This is not to say that neutrino oscillations have no (potentially) observable consequences on the charged leptons. Consider this diagram:

This is clearly forbidden as a real process by energy conservation, but if you radiate a photon then you can get the real lepton flavour violating decay $\mu^- \to e^- \gamma$ which people have looked for. (Check out the Particle Data Group for the current limits on the rate.) Neuneck points out that the standard model rate for this process is very small, so, while it is technically nonzero in SM, any observation of this process will be strong evidence for beyond standard model physics.

• Just a word on $\mu \to e\, \gamma$: In the SM, the loop you draw carries a supression factor of $m_\nu^2 / m_W^2$, so the SM rate is $\mathcal O(10^{-50})$. – Neuneck Sep 10 '13 at 6:24
• @Neuneck Yes, thanks. I should have said "potentially" observable - in the airy fairy way that gravitational corrections to the Hydrogen atom are potentially observable. Edited. :) – Michael Brown Sep 10 '13 at 6:49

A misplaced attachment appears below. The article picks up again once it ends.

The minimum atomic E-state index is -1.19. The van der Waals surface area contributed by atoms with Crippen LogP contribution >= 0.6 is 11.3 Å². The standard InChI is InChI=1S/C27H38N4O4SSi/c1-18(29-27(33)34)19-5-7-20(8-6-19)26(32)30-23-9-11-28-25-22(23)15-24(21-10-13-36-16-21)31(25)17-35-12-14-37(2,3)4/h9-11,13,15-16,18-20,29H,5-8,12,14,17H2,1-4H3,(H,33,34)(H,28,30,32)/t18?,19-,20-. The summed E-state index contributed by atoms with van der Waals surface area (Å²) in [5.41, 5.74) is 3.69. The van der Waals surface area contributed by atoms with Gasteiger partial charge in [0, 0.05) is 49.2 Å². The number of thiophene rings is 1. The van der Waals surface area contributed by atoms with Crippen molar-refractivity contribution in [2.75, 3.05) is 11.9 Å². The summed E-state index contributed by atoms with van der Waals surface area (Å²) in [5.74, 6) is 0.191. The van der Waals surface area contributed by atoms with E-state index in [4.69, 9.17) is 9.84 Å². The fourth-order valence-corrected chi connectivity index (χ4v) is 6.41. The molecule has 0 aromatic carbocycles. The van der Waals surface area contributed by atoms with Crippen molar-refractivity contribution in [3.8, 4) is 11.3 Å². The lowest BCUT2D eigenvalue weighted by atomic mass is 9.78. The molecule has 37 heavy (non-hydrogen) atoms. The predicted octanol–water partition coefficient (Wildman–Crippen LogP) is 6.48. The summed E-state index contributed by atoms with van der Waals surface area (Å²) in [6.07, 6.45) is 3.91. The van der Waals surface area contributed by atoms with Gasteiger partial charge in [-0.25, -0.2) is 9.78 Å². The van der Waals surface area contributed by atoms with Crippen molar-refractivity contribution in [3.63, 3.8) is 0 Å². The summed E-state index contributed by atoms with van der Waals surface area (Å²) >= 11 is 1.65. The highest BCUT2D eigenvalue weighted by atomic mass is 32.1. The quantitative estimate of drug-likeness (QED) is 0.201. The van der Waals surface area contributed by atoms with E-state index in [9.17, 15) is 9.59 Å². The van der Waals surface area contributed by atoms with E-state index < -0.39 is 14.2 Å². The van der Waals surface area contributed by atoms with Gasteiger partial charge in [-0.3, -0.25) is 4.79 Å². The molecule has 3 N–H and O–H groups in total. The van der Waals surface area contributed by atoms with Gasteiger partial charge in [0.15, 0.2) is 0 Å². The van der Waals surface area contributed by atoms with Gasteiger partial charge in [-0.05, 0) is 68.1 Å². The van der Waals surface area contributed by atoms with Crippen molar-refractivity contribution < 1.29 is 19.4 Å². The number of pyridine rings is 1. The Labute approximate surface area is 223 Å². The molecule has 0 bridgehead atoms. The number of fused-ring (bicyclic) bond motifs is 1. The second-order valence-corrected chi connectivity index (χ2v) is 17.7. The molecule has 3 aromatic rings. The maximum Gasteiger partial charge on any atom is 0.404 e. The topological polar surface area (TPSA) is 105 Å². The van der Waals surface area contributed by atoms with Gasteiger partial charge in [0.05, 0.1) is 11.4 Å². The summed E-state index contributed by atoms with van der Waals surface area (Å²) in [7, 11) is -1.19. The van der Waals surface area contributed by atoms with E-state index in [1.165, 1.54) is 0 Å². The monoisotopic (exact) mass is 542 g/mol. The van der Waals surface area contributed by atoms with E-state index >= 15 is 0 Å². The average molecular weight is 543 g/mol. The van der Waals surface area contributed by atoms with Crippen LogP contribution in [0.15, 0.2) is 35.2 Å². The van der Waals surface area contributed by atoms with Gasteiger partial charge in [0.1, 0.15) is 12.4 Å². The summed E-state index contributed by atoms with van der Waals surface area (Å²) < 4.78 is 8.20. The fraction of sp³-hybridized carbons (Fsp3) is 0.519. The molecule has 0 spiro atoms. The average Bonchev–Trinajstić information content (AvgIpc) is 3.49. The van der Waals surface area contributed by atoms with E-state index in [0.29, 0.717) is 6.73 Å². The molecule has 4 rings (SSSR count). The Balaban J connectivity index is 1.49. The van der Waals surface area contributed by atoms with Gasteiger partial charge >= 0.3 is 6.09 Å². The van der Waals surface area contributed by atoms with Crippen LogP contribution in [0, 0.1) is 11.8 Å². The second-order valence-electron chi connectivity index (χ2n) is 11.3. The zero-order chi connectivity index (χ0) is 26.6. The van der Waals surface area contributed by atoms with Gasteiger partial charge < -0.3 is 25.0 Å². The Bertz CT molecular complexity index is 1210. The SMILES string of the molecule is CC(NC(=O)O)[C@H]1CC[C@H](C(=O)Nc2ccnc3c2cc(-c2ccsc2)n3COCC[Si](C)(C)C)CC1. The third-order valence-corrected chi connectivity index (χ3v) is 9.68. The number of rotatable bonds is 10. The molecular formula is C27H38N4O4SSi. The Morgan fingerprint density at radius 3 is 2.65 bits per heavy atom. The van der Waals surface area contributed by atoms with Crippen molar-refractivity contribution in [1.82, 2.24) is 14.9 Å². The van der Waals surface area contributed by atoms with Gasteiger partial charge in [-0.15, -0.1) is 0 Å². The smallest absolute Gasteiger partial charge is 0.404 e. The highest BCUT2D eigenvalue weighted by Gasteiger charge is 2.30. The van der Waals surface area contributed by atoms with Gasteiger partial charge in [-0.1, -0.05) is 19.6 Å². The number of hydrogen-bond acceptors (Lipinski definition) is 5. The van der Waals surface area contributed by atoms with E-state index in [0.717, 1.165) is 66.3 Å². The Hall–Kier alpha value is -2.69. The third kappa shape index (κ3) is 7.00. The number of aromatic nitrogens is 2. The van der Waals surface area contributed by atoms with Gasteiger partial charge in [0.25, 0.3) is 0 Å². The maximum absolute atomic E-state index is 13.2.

• Neuneck, if m(neutrino)~1meV and m(W)~100 GeV, m²(neutrino)~10⁻⁶eV² and m²(W)~10⁴10¹⁸eV², it gives m(neutrino)²/m(W)²~10⁻²⁸...Where are the remaining 22 orders of magnitude? – riemannium Sep 10 '13 at 12:48
• @riemannium The rate is the square of the amplitude $\Gamma \sim |\mathcal{M}|^2$. So we've been a bit sloppy with orders of magnitude (there are also coupling factors, loop factors and phase space factors) but it's in that ballpark. – Michael Brown Sep 10 '13 at 12:59

Somewhat reluctantly, I decided to add to the otherwise excellent technical answers above, since none confronted the fundamental false premise of your question, "why do charged leptons not mix?". Of course they do. Charged weak currents merely link generations.